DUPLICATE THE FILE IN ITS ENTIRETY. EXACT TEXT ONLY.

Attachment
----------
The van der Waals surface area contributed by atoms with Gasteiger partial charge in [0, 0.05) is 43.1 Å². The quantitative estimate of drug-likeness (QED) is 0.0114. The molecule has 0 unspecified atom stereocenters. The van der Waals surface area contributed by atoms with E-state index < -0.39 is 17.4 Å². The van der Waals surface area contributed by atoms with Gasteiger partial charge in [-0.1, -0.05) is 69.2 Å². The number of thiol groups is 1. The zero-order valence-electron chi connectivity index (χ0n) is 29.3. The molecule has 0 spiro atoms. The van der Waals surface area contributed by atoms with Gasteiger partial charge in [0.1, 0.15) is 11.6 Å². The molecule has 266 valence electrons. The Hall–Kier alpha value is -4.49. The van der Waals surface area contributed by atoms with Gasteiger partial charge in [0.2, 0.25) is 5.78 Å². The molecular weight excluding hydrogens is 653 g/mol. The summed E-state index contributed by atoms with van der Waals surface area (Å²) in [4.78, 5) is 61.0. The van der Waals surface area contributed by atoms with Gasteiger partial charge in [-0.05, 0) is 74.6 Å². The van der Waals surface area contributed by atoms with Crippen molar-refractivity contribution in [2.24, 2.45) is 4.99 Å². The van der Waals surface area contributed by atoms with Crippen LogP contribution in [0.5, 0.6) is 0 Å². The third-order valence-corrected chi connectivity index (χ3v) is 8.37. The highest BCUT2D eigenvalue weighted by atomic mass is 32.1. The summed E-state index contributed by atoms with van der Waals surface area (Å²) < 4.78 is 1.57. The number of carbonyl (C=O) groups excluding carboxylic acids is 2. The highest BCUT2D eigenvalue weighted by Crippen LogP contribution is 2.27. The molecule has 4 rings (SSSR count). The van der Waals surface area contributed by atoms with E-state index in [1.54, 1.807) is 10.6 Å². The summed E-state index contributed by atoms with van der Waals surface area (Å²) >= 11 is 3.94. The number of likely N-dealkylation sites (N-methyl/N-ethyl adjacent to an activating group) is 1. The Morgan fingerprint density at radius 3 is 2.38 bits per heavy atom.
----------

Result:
The van der Waals surface area contributed by atoms with Gasteiger partial charge in [0, 0.05) is 43.1 Å². The quantitative estimate of drug-likeness (QED) is 0.0114. The molecule has 0 unspecified atom stereocenters. The van der Waals surface area contributed by atoms with E-state index < -0.39 is 17.4 Å². The van der Waals surface area contributed by atoms with Gasteiger partial charge in [-0.1, -0.05) is 69.2 Å². The number of thiol groups is 1. The zero-order valence-electron chi connectivity index (χ0n) is 29.3. The molecule has 0 spiro atoms. The van der Waals surface area contributed by atoms with Gasteiger partial charge in [0.1, 0.15) is 11.6 Å². The molecule has 266 valence electrons. The Hall–Kier alpha value is -4.49. The van der Waals surface area contributed by atoms with Gasteiger partial charge in [0.2, 0.25) is 5.78 Å². The molecular weight excluding hydrogens is 653 g/mol. The summed E-state index contributed by atoms with van der Waals surface area (Å²) in [4.78, 5) is 61.0. The van der Waals surface area contributed by atoms with Gasteiger partial charge in [-0.05, 0) is 74.6 Å². The van der Waals surface area contributed by atoms with Crippen molar-refractivity contribution in [2.24, 2.45) is 4.99 Å². The van der Waals surface area contributed by atoms with Crippen LogP contribution in [0.5, 0.6) is 0 Å². The third-order valence-corrected chi connectivity index (χ3v) is 8.37. The highest BCUT2D eigenvalue weighted by atomic mass is 32.1. The summed E-state index contributed by atoms with van der Waals surface area (Å²) < 4.78 is 1.57. The number of carbonyl (C=O) groups excluding carboxylic acids is 2. The highest BCUT2D eigenvalue weighted by Crippen LogP contribution is 2.27. The molecule has 4 rings (SSSR count). The van der Waals surface area contributed by atoms with E-state index in [1.54, 1.807) is 10.6 Å². The summed E-state index contributed by atoms with van der Waals surface area (Å²) >= 11 is 3.94. The number of likely N-dealkylation sites (N-methyl/N-ethyl adjacent to an activating group) is 1. The Morgan fingerprint density at radius 3 is 2.38 bits per heavy atom.